Phi Mu was founded on January 4, 1852 at Wesleyan College in Macon, Georgia. Originally known as the Philomathean Society, it was founded by Mary DuPont (Lines), Mary Myrick (Daniel) and Martha Hardaway (Redding). The founding was publicly announced on March 4, 1852, the day that is celebrated as Founders’ Day. On August 1, 1904, the group received a charter from the state of Georgia and was established as Phi Mu Fraternity. The second chapter was founded at Hollins College in 1904. Phi Mu joined the National Panhellenic Conference in 1911.
During World War I, Phi Mu voted to send an official war worker to France. Grace Lumpkin, from the Mu Chapter at Brenau College, the Fraternity’s Philanthropic Board Chair, sailed for France along with other war workers from the Y.W.C.A.
The November 1919 Aglaia included “An Opportunity for Service.” It offered Phi Mus a chance “to help along the work being done by American women in France, and incidentally to live the ideals of love and service that Phi Mu upholds. Remember the words of our Creed: ‘to minister to the needy and unfortunate.’ These French girls are needy,— in their lack of interests and pleasure as well as in their absence of funds. How many Phi Mus will respond to this appeal?”
Lumpkin, coincidentally the author of the Phi Mu Creed, was asking Phi Mus to “adopt” a French young woman and exchange letters and photos. She though “it would bring into the lives of some of the girls to have that interest.” She added, “I have had dozens of chances of doing that this summer, and as I’ll continue in French Work there’s no reason why there shouldn’t be other chances. If the girls would send in through you, or straight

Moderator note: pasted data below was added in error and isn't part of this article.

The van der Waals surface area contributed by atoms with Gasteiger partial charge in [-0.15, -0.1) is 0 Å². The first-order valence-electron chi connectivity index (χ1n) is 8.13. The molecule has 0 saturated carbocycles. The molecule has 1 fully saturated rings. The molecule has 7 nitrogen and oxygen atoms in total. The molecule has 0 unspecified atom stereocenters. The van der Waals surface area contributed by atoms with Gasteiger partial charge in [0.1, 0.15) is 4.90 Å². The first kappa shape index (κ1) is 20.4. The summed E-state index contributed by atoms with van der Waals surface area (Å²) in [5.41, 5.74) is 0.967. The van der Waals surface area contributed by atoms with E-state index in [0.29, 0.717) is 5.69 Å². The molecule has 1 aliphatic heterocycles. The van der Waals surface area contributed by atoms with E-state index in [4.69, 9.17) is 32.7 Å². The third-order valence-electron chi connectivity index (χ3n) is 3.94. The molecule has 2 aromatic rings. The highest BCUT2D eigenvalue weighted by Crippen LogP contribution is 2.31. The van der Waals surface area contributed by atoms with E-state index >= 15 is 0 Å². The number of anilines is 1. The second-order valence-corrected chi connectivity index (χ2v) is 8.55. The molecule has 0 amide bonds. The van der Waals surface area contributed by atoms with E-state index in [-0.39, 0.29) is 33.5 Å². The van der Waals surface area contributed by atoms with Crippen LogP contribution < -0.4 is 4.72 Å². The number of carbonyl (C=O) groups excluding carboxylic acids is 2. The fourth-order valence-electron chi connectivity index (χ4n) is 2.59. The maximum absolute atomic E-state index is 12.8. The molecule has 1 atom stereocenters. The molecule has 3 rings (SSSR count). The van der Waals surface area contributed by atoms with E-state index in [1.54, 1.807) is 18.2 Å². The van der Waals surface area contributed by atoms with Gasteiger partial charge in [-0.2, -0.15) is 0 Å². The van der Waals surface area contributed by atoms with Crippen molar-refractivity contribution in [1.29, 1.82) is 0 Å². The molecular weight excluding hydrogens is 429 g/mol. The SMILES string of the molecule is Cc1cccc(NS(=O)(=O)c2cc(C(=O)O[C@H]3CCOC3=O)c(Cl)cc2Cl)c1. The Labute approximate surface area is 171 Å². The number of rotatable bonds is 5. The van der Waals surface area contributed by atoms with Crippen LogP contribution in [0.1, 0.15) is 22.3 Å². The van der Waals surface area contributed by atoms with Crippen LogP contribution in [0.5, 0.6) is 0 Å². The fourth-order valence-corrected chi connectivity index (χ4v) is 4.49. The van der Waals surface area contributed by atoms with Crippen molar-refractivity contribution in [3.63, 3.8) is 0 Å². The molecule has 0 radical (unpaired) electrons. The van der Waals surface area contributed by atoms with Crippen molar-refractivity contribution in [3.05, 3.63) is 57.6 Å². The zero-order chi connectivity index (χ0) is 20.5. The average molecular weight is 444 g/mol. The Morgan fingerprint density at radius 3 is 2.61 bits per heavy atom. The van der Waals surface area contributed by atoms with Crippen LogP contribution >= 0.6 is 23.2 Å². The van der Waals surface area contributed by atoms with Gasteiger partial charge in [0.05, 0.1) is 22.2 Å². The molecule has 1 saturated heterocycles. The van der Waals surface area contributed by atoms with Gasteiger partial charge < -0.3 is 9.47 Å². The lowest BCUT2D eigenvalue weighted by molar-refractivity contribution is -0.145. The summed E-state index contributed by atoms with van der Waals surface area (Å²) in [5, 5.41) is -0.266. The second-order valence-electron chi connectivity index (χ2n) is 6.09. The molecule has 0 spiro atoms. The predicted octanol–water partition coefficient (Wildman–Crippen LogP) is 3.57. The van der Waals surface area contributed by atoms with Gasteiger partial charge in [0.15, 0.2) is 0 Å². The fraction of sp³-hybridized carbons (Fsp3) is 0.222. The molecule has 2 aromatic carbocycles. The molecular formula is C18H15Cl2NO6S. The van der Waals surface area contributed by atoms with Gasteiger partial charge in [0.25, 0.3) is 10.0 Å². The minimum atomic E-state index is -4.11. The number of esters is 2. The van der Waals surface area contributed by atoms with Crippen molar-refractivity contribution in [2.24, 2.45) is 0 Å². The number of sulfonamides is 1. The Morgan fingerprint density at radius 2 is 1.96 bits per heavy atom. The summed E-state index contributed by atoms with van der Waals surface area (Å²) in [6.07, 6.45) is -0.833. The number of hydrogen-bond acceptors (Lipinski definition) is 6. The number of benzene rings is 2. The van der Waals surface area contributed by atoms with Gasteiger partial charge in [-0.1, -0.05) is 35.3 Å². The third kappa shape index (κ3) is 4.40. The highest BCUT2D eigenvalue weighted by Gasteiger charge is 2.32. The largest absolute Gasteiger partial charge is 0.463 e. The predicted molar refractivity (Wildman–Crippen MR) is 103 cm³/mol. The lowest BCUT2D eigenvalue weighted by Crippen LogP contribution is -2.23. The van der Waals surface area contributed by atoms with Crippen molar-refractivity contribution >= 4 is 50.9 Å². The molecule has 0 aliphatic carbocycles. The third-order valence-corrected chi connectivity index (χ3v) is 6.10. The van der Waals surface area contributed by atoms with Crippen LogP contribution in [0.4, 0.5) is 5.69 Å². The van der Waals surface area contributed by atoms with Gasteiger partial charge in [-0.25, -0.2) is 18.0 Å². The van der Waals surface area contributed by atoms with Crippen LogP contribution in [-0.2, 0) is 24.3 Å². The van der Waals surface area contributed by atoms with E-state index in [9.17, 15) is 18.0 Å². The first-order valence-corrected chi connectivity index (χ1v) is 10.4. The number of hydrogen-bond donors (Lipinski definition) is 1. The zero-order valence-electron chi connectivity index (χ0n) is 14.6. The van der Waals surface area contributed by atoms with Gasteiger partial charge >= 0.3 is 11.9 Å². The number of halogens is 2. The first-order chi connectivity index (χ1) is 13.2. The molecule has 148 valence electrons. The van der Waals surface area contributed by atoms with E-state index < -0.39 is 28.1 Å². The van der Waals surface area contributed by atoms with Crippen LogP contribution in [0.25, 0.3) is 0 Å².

to me, their names and addresses, I could connect them with a girl here.” A follow-up explanation noted that the “French girls are most in need of is an added interest in life, something new and apart from their small world, which is now so sadly suggestive of sorrow and loss. There is no better way to meet this need than correspondence with
wide-a-wake, intelligent American girls, for the French are vitally interested in America, whose boys made the supreme sacrifice to help their cause.”
A letter in the January 1920 Aglaia, Lumpkin wrote from Chateau Thierry, “It seems almost impossible that for over a month I have been living in a part of devastated France.” She added:
Although I will probably not be here long, it has been a very wonderful experience, and it worries me that it isn’t possible to share it with you all. We have charge right now of the two cemeteries, Belleau Woods and Fere en Tardennois. Belleau has three thousand straight white crosses and Fere four thousand. At each cemetery is a small house which will have a bed, a cozy sitting-room, and facilities for serving tea to the American relatives who are already coming over to find the particular cross which marks the part of French soil that is their special, terrible sacrifice for the liberty of the world. The house at Belleau will serve luncheons also, to those who wish to stay longer, and there will even be facilities for people staying overnight, if necessary. Busses furnished by the Red Cross meet the trains and carry those who are looking up graves out to the different cemeteries. Both the houses will have the plans of the cemeteries in their living-rooms so that the graves can be looked up under shelter. One doesn’t realize the need of shelter unless he has spent a winter in France. Already we have had a good many relatives, and so we realize what the house may mean to them. And it means much to us, too, to be able to help make the burden of those who have sacrificed so much for us a little lighter.
When she returned from France, she worked for the Y.W.C.A. in Georgia for a time, before turning to writing as an occupation. She wrote for magazines and four of her books were published: To Make My Bread (1932); A Sign for Cain (1935); The Wedding (1939); and Full Circle (1962).
In the late 1920s, she became involved in the Communist Party, although she stated she was never a member of the Party. Her last book was a renouncement of communism. She died in 1980 at the age of 89.